It was a busy year in Brisbane for new restaurants. We saw the arrival of a Melbourne Vietnamese superstar, a Spring Hill icon up-sticks and move to brand new digs in the Valley and one of the city’s most talented chefs finally open his own venue. If there was a theme to 2017, it was casual and it was suburban. Long gone are the days when Brisbane dining was just about crisp tablecloths on Eagle Street. Here are some of the best openings of the year.
Original Dave’s Low & Slow BBQ
David Hillman had been smoking meats for 20 years in Canada before he moved to Brisbane. When Hillman arrived in the Queensland capital to work on an oil and gas project he noticed a lack reasonably priced American barbeque. Earlier this year he and his wife Alix finally decided to do something about it, opening Original Dave’s Low & Slow BBQ on Hardgrave Road. The menu revolves around free-range beef and pork cooked until it’s falling off the bone, coated in thick, flavoursome sauce. American-style desserts such as apple pie and pecan pie round out the menu, while the beers keep it local with brews from Brisbane Brewhouse and Newstead Brewing Co. There’s also a separate list of whiskey and bourbon, and a short selection of wines.
Happy Boy Fortitude Valley
Why mess with a good thing? To make it even better, of course. That was the thinking behind Spring Hill’s popular Chinese joint Happy Boy moving to Fortitude Valley earlier this year. The new space has room for more people and more kitchen equipment but packs the same high-flavour food and high-energy vibe. Booze-wise, there’s a stronger focus on craft beers with six on tap, as well as a longer list for Happy Boy’s always-imaginative wine list. Minimal changes have been made to the white-walled subterranean space, with its fairy-lit front deck home to casual drinking and snacking.
Alfredo’s Pizzeria has been transformed into Alf’s Place, a venue anyone can take over to run their own pop-up restaurant. Owner Damian Griffiths is planning to launch a new restaurant in the New Year, but didn’t like the idea of leaving the space empty until then. The resulting pop-ups have given us some of the most interesting food of 2017. So far we’ve seen Texas barbeque from Sticky Fingers Smokehouse, and an enormously popular midnight dining club by Danielle Dixon, formerly of Bucci. Alf’s is currently playing host to Sydney vegan Mexican juggernauts Bad Hombres.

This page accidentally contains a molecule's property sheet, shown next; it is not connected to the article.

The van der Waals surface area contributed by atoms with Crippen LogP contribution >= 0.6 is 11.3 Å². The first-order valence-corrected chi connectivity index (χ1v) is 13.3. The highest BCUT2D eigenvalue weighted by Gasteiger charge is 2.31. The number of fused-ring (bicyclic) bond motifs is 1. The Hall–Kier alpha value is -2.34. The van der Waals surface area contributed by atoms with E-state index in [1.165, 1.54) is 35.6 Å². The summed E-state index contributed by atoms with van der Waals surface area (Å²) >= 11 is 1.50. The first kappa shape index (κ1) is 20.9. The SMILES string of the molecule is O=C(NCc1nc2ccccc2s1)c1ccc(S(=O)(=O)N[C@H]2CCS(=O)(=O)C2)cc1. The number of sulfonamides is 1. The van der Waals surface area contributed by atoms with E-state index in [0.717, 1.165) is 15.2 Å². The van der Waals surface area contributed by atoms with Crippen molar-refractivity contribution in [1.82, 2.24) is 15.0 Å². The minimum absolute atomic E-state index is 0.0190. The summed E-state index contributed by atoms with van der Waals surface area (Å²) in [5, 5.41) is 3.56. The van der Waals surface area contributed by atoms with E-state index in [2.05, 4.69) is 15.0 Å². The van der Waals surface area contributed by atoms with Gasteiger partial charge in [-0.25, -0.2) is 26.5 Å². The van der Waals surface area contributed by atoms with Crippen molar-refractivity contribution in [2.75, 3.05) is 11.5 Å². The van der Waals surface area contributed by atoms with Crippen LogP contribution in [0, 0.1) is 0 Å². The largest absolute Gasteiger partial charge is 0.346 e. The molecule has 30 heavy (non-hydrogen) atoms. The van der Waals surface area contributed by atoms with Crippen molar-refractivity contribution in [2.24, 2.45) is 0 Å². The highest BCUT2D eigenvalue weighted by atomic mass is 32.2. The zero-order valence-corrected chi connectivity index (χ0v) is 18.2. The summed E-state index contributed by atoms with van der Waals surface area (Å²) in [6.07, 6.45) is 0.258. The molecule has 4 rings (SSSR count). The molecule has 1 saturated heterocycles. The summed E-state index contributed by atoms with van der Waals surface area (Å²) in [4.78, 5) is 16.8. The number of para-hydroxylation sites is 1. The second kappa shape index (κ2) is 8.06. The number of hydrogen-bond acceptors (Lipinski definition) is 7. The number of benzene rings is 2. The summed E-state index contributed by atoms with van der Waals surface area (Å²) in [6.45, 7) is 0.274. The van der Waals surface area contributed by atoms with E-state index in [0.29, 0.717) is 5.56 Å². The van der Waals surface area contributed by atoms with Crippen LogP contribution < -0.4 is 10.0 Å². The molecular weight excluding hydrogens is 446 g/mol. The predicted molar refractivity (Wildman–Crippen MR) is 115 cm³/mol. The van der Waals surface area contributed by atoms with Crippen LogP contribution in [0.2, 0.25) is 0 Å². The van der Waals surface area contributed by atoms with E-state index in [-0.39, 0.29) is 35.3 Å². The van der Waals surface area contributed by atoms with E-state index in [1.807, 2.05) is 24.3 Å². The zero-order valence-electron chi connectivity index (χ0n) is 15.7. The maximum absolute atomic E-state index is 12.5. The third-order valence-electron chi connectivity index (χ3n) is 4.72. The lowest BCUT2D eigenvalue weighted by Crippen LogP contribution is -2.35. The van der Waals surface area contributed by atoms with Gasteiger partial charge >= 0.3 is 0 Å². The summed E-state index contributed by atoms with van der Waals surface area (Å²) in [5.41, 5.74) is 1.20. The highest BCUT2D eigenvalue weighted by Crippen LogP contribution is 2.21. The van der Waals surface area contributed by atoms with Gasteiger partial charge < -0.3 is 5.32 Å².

Martha Street Kitchen
There’s a reason the word “Italian” isn’t anywhere near Martha Street’s name. This is pizza and small-plate-style food done differently. Owners Patrick Laws and Jennie Byrnes have built a menu around what they love to eat. That means dishes such as beef-brisket pizza; linguini with mussels and garlic confit cream; and, on the weekends, a breakfast pizza with bacon and eggs. The fit-out is simple and slick, with wooden floorboards, black and white walls and a brick bar area. Three Green Beacon Brewing Co. beers (Laws’s favourite) are offered, as well as a mostly Australian organic and biodynamic wine list, with nothing over $12 a glass.
Banoi describes its food as “traditionally Vietnamese; authentically Australian”. It’s rooted in family and history, served in a way that’s exciting, new and playful. The King Street restaurant is bright and sophisticated, with green tiling, light-wood furnishings and plenty of plants. The most popular dish, both at Banoi’s Brisbane location and its two Melbourne restaurants, is the beef pho. It’s a variation on the classic dish owner Viet Nguyen calls “home pho” because it’s packed with way more aromatics and spices than most regular restaurant versions.